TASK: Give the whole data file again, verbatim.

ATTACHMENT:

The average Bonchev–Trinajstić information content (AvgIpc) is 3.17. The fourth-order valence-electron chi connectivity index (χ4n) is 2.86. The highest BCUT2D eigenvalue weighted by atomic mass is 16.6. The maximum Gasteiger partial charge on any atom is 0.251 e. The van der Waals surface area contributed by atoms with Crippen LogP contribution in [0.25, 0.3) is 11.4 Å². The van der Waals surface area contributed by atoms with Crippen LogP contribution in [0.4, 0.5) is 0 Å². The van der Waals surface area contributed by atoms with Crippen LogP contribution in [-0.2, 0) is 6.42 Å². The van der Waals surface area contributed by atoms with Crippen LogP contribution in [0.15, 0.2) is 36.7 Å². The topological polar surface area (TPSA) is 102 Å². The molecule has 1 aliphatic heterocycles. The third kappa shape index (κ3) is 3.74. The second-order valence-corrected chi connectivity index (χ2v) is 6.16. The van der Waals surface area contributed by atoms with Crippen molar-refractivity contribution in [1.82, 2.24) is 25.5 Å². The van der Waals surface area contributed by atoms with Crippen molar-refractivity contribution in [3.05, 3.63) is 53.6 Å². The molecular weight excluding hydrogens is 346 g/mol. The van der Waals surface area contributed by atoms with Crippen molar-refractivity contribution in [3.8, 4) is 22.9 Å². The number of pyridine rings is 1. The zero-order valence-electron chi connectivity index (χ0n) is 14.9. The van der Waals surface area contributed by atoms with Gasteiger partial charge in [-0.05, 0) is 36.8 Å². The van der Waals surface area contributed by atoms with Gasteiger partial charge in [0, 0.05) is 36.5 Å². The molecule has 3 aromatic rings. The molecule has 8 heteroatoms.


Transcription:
The average Bonchev–Trinajstić information content (AvgIpc) is 3.17. The fourth-order valence-electron chi connectivity index (χ4n) is 2.86. The highest BCUT2D eigenvalue weighted by atomic mass is 16.6. The maximum Gasteiger partial charge on any atom is 0.251 e. The van der Waals surface area contributed by atoms with Crippen LogP contribution in [0.25, 0.3) is 11.4 Å². The van der Waals surface area contributed by atoms with Crippen LogP contribution in [0.4, 0.5) is 0 Å². The van der Waals surface area contributed by atoms with Crippen LogP contribution in [-0.2, 0) is 6.42 Å². The van der Waals surface area contributed by atoms with Crippen LogP contribution in [0.15, 0.2) is 36.7 Å². The topological polar surface area (TPSA) is 102 Å². The molecule has 1 aliphatic heterocycles. The third kappa shape index (κ3) is 3.74. The second-order valence-corrected chi connectivity index (χ2v) is 6.16. The van der Waals surface area contributed by atoms with Crippen molar-refractivity contribution in [1.82, 2.24) is 25.5 Å². The van der Waals surface area contributed by atoms with Crippen molar-refractivity contribution in [3.05, 3.63) is 53.6 Å². The molecular weight excluding hydrogens is 346 g/mol. The van der Waals surface area contributed by atoms with Crippen molar-refractivity contribution in [3.8, 4) is 22.9 Å². The number of pyridine rings is 1. The zero-order valence-electron chi connectivity index (χ0n) is 14.9. The van der Waals surface area contributed by atoms with Gasteiger partial charge in [-0.05, 0) is 36.8 Å². The van der Waals surface area contributed by atoms with Gasteiger partial charge in [0, 0.05) is 36.5 Å². The molecule has 3 aromatic rings. The molecule has 8 heteroatoms.